We have been married for nearly 25 years. We’ve had a child together who is now a grown up, independent adult, living away from (our) home. We’ve had demanding day jobs, and demanding hobbies. We’ve gone through good times and bad times. We talk. We don’t talk. We seem to be busy all the time. We rarely make time just for us. Just to spend time in each others’ company without having to be anywhere, do anything, or be with others. Obviously, due to Covid going out on date nights has been severely hampered even if we did get round to organising it.
So, this weekend we had an opportunity to use some vouchers to go out for dinner. Just the two of us. We both had things going on during the day, so it was a nice to think that neither of us had to worry about cooking dinner. We could enjoy something out of the ordinary.
It can be hard however to reconnect with each other when there’s so much demand on our time and thoughts. We’re not chatty sorts particularly, and because we usually do things together (outside of work) small talk can be quite hard sometimes. There’s nothing new to talk about. We end up talking about the kids, the household needs or renewing life insurance!
According to an article by Jamie C Williamson the desire to recreate date night intimacy may be related to primal urges for survival. They state connections between the support that comes from a well-functioning intimate relationship and the personal wellbeing of the participants. Lack of marital intimacy and satisfaction can cause harm to the marriage and tend to be unsatisfying, unstable and conflictual. So creating space for “date nights” can provide that fun element that protects a marriage from deterioration and can keep your relationship healthy, happy and able to manage life’s stressors.
We are comfortable and stable in each others’ company but we do need to make sure that we make time for us before we get swept up in the everydayness of life.
So here’s Williamson’s top tips on how to make date night with your spouse a success:
- Make it affordable – don’t allow date night to add to financial stress. Decide how much you can afford and how often. It needn’t be an extravagant affair, a data night dinner at home, a picnic somewhere picturesque.
- Schedule it in – find time when date night can be scheduled in and don’t let other things get in the way of this time, make sure it gets priority. If you want to schedule a regular (say once a month) date night, get it in the calendar and only change it for extremely urgent and important things. It doesn’t need to be an evening thing if schedules don’t work. Make it a lunch rather than dinner, or afternoon tea or cinema visit.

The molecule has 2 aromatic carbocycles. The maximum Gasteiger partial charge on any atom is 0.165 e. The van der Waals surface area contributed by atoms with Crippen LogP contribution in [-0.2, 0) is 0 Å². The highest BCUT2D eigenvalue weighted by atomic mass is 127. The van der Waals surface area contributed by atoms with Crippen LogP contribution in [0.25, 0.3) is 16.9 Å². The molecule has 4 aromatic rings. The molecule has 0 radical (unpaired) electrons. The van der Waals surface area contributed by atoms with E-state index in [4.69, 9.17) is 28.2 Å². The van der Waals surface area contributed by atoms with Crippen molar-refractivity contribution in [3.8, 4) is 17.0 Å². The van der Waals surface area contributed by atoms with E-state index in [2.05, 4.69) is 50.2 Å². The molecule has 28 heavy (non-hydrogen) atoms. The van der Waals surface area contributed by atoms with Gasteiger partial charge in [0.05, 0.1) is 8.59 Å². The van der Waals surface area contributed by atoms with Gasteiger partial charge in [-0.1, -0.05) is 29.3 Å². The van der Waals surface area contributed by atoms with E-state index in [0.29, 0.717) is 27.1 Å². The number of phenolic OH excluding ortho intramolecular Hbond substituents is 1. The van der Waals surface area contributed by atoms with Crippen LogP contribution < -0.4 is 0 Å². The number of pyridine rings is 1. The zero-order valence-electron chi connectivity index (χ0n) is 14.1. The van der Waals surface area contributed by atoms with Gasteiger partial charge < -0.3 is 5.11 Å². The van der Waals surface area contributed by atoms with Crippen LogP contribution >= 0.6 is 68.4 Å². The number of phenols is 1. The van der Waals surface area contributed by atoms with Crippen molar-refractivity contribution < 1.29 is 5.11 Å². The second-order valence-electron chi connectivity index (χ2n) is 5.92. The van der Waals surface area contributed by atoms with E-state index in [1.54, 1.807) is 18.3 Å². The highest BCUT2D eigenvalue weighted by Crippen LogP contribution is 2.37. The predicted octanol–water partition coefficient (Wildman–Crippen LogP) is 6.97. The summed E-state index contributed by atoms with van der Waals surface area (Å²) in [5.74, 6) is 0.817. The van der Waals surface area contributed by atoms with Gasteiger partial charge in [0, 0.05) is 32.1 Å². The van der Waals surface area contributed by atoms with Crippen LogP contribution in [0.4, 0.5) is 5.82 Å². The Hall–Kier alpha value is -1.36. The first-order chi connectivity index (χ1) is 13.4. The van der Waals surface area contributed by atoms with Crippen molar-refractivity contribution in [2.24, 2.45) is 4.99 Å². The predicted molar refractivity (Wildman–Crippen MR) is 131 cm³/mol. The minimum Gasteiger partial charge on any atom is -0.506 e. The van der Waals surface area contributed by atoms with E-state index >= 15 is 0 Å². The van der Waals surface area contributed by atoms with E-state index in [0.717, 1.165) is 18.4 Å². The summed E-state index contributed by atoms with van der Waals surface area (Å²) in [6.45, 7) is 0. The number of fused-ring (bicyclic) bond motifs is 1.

- Agree who’s planning – work together to generate a list of places or things you’d both like to do, set your budget and any other parameters and then decide who’s going to arrange it. It doesn’t have to be the same person all the time, unless you’re rubbish at organising. If you’re having date night at home agree the menu, background music, mood and make it seem that you’ve invited your spouse over to your place and take the lead.
- Make it special – put effort into getting ready. It’s a date after all, you got dressed up when you were dating, so why not now? Present your best self and have fun with it. Preparation can add to the anticipation of a great night ahead.
- Turn off you mobile phone – its date night. Be present with the person you are with.
- Plan your conversation – this isn’t an opportunity to offload all the domestic conversations you’ve not had time for. Write down a list if it helps. You can actually get date night conversation starter cards now. But try asking questions that allow for a deeper understanding of your spouse’s values and beliefs, or asking those random questions that may seem a bit odd, but allow you to explore thoughts, or sharing memories of good times you’ve enjoyed together.
We had a lovely dinner out at an Italian restaurant with a bottle of wine. It wasn’t expensive because we’d got vouchers to use. C had organised it. I did make a bit of an effort to get dressed up but it wasn’t a very dressy up kind of place, but I felt great in what I was wearing even if he didn’t notice. The mobiles fidnt make an appearance other than to take some photos, that’s got to be a first. Conversation flowed well on a variety of subjects.
It was a lovely night out, and it had come out of the blue having been proposed and booked on Wednesday. The fact the vouchers were due to expire probably had something to do with that, but I was grateful anyway.
What’s your favourite date night (keep it clean people!)?
One thought on “How to date your spouse”
Recently we’ve taken to exploring our new environs. We take it in turns to research and plan a day out. We generally take a pack up to keep costs down. And more often than not, it involves a walk in some lovely countryside so also not expensive. We enjoy exploring new places together and that adds to the excitement and conversations. The other date night we enjoy (although slightly less frequently) is the cinema. We take it in turns to decide which film we watch and sometimes we have a meal out at the same time although never at anywhere fancy. Glad you enjoyed your evening 😊